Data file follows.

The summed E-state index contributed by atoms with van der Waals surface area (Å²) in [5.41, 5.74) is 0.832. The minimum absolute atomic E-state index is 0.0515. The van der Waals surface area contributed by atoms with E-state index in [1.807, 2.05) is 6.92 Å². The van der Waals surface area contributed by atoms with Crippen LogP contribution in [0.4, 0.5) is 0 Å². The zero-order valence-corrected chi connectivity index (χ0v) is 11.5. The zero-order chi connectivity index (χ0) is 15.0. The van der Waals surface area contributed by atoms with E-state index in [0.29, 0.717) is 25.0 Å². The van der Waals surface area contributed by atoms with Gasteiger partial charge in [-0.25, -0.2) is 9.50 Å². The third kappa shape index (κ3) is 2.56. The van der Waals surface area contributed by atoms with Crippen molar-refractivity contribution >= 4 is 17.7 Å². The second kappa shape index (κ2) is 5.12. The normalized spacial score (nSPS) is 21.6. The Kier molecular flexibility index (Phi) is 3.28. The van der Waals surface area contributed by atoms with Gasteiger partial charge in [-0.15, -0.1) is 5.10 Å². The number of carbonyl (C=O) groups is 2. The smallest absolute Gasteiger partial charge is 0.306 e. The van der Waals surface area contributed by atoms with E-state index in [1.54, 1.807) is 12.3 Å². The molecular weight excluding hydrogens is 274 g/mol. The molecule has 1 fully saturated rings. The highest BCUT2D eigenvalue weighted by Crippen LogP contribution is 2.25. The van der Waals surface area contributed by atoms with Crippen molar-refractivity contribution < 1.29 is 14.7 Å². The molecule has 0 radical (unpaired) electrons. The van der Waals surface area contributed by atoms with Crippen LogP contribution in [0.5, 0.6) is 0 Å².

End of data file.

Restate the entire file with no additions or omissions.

The summed E-state index contributed by atoms with van der Waals surface area (Å²) in [5.41, 5.74) is 0.832. The minimum absolute atomic E-state index is 0.0515. The van der Waals surface area contributed by atoms with E-state index in [1.807, 2.05) is 6.92 Å². The van der Waals surface area contributed by atoms with Crippen LogP contribution in [0.4, 0.5) is 0 Å². The zero-order valence-corrected chi connectivity index (χ0v) is 11.5. The zero-order chi connectivity index (χ0) is 15.0. The van der Waals surface area contributed by atoms with E-state index in [0.29, 0.717) is 25.0 Å². The van der Waals surface area contributed by atoms with Gasteiger partial charge in [-0.25, -0.2) is 9.50 Å². The third kappa shape index (κ3) is 2.56. The van der Waals surface area contributed by atoms with Crippen molar-refractivity contribution >= 4 is 17.7 Å². The second kappa shape index (κ2) is 5.12. The normalized spacial score (nSPS) is 21.6. The Kier molecular flexibility index (Phi) is 3.28. The van der Waals surface area contributed by atoms with Gasteiger partial charge in [-0.15, -0.1) is 5.10 Å². The number of carbonyl (C=O) groups is 2. The smallest absolute Gasteiger partial charge is 0.306 e. The van der Waals surface area contributed by atoms with E-state index in [1.54, 1.807) is 12.3 Å². The molecular weight excluding hydrogens is 274 g/mol. The molecule has 1 fully saturated rings. The highest BCUT2D eigenvalue weighted by Crippen LogP contribution is 2.25. The van der Waals surface area contributed by atoms with Crippen molar-refractivity contribution < 1.29 is 14.7 Å². The molecule has 0 radical (unpaired) electrons. The van der Waals surface area contributed by atoms with Crippen LogP contribution in [0.5, 0.6) is 0 Å².